The Cardinals went on to win the National League pennant that season and faced the New York Yankees in the 1926 World Series. Alexander pitched complete game victories in Games 2 and 6. After the victory of Game 6, Alexander got drunk that night and was still feeling the effects when he was sent out to pitch the next day in Game 7.

Alexander came to the game in the seventh inning after starter Jesse Haines had developed a blister, with the Cardinals ahead 3–2, the bases loaded and two out. Facing Yankee slugger Tony Lazzeri, Alexander struck him out and then held the Yankees scoreless for two more innings to preserve the win and give St. Louis the championship. The final out of the 7th game was made when Babe Ruth tried to steal second base and was tagged out by Rogers Hornsby.

Alexander has one last 20-0 season with the Cardinals in 1927, but the continue consumption of alcohol finally caught up with him. He played for one last year — a brief stint in 1930 with the Phillies and never returned to Major League Baseball.

Alexander’s 90 shutouts are a National League record and his 373 wins are tied with Christy Mathewson for first place in the National League. He is also tied for third all time in wins, tenth in innings pitched (5190), second in shutouts, and eighth in hits allowed (4868).

At the time of Alexander’s final victory in August 1929, the media reported that he had broken Mathewson’s career victories record of 372. In the 1940s, Mathewson was discovered to have qualified for an additional victory (May 21, 1912) and his total was officially upped to 373 and into a tie with Alexander. Alexander posted a lifetime winning percentage of .642, compared to Mathewson’s .665.

Throughout his career, he only committed 25 errors in 1,633 total chances for a fielding percentage of .985. His offensive stats as a pitcher were also impressive — 378 hits in 1,810 at-bats, a batting average of .209 with 11 home runs and 163 runs batted in.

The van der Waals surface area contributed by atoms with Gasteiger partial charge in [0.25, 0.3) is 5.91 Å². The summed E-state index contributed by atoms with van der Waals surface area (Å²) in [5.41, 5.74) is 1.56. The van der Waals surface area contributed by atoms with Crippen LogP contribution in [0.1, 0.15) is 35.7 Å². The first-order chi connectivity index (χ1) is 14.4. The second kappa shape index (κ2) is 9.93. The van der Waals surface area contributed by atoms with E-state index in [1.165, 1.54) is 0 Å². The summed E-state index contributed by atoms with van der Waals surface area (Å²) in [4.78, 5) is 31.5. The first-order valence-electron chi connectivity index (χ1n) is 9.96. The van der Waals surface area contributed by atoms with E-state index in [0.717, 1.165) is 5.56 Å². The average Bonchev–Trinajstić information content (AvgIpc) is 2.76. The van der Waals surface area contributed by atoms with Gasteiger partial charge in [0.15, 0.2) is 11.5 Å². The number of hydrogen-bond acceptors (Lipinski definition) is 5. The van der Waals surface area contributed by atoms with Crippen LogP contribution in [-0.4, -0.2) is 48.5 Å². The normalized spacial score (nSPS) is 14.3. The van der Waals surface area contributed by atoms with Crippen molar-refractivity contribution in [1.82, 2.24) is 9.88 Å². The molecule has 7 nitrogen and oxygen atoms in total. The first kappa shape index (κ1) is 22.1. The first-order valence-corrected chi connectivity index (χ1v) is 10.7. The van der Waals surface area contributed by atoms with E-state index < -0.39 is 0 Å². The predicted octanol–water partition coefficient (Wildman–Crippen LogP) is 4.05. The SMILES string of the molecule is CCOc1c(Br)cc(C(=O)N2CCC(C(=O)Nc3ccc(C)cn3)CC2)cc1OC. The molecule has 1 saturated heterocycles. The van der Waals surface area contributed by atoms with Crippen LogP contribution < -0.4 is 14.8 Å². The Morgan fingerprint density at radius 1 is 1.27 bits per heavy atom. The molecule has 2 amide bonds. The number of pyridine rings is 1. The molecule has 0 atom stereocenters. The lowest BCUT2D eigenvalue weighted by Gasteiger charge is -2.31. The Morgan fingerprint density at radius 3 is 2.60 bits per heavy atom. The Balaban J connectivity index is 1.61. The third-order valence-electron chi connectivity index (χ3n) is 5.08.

During the late 1930s and early 1940s, Alexander continued to play baseball, touring as a player-coach for the Grover Cleveland Alexander’s House of David Team. The tour was managed by J.L. Wilkinson. The team often played against the Kansas City Monarchs — Alexander played with and against many Negro League stars such as Satchel Paige, John Donaldson, Newt Joseph, Chet Brewers and Andy Cooper.

Alexander attended Game 3 of the 1950 World Series at Yankee Stadium where he saw the Phillies lose to the Yankees. He died less than a month later, on November 4 in St. Paul, Nebraska, at the age of 63.

Alexander was elected to Baseball’s Hall of Fame in 1938, the third year of the Hall. Alexander was the only player elected that year.

Alexander was also the subject of the 1952 biographical film The Winning Team, portrayed by Ronald Reagan. The film earned an estimated $1.7 million at the North American box office in 1952. Alexander has the unique distinction of being named after one U.S. president and being played on-screen by another.

In 1999, he ranked number 12 on The Sporting News list of the 100 Greatest Baseball Players, and was a nominee for the Major League Baseball All-Century Team. Because he played before the Phillies adopted uniform numbers, the block-letter “P” from the 1915 season uniforms was retired by the team in 2001 to honor his career with them.